Daniel Lindley

Die ‘American Board of Commissioners for Foreign Missions’ was een van die laaste sendinggenootskappe wat werk in Suid-Afrika aangepak het. Aangesien daar baie sendelinge in die Kaapkolonie was, het die Amerikaners aanvanklik op die Matebele in Transvaal gekonsentreer, en ook op Natal. Hul aankoms het saamgeval met die Groot Trek en die uitbreiding van die Boerebevolking na die noorde en die ooste; hulle was dus in ‘n goeie posisie om ontwikkelings in die Voortrekker-samelewing waar te neem asook die impak daarvan op inheemse samelewings.


Hannah Grout



Having been kept in this land, as on the water, by the good providence of God, on the 16th instant we safely arrived in this place, after a protracted journey of eight weeks and two days.

We were detained so long on the way by the difficulties arising from the scarcity of food for our oxen. This scarcity had been caused, in some places, by severe drought, and in others by myriads of destroying locusts, which had passed through the country about two weeks before us. Our new mode of travelling, all things considered, was more pleasant and comfortable than I anticipated. During the first three weeks after leaving Cape Town the weather was very warm. The days were oppressively hot, but the nights agreeably cool and quite refreshing.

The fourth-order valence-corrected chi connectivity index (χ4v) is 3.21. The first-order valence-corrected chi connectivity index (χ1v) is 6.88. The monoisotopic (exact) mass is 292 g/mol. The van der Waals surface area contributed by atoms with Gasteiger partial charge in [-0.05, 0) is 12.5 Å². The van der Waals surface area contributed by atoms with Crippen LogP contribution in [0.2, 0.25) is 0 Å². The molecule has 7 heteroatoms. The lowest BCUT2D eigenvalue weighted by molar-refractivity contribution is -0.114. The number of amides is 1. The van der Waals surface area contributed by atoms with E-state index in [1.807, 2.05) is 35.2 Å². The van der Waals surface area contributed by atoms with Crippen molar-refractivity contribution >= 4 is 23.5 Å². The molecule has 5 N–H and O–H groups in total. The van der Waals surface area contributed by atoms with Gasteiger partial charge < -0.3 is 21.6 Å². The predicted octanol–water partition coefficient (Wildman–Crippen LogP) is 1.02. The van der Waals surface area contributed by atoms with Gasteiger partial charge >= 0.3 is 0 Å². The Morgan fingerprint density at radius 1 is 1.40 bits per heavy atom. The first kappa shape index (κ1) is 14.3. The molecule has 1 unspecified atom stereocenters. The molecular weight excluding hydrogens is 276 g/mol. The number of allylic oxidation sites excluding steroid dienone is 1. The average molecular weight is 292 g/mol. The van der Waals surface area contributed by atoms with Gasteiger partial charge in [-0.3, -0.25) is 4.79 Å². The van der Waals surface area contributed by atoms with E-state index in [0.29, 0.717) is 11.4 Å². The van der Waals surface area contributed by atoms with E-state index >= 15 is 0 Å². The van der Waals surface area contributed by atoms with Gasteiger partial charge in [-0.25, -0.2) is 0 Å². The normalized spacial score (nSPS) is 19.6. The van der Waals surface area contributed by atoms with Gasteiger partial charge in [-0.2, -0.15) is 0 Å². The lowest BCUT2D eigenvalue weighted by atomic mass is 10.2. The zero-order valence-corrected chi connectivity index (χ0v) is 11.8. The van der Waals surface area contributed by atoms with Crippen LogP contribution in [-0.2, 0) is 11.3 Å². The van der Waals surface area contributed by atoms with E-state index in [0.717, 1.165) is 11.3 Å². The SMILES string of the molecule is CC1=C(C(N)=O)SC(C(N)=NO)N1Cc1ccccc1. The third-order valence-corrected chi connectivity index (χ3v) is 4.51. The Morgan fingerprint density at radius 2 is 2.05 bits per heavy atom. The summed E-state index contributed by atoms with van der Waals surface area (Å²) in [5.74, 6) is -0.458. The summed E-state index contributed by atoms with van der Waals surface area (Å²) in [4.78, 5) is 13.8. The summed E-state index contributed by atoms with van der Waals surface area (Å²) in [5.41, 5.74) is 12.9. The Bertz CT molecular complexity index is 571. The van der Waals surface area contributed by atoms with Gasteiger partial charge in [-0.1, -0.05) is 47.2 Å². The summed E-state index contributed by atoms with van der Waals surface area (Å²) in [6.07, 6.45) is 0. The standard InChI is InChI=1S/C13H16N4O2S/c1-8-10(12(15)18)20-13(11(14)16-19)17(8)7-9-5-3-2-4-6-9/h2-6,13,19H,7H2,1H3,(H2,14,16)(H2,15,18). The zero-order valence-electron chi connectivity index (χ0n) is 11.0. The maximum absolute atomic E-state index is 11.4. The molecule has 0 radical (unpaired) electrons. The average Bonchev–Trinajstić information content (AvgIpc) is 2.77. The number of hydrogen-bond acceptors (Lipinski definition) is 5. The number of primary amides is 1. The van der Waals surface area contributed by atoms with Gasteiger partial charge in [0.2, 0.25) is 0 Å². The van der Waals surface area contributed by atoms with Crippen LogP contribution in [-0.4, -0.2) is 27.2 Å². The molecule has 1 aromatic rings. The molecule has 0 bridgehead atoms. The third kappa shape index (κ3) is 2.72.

My own health, and that of my sisters, has been much improved by our exposure to the open air and the exercise of travelling. Mr. Lindley says I might pass, without difficulty, for a Dutch jufvrouw.

Mr. Wright reached Griquatown one day before us, which he was enabled to do by the help of fresh oxen furnished him, without solicitation, at the Great River, by two deacons of the church, Old Moses and John Fortuine. Hearing that we had crossed the river, Capt. Waterboer, without a hint or request from anyone to do so, despatched with characteristic promptitude four spans of oxen to help us on our way, for which kindness he has claim to our gratitude.

To place the Captain’s favour in a proper light, I should, perhaps, say that it is the fruit of Christian principles, and for this principle he is indebted under God to the patrons and agents of the Society which has been so long and so ably served by yourself and your honoured husband.

We see here many gratifying evidences that the Lord has blessed the means employed to civilize and christianize this people.

This greatly encourages us to undertake the same labours in the country to which we are sent, with a prospect of ultimate success; though it should be distant, our trials will be light and but for a moment. Here, however, the thought suggests itself that trials of such nature as the ones before us may be less regarded now than they will be when fully experienced. But the assurance given by God to one of His servants is recorded for the support and encouragement of them all: “My grace is sufficient for thee.”

We have unloaded our wagons, dismissed nearly all our drivers and leaders, and are snugly lodged; Bros. Venable & Wilson …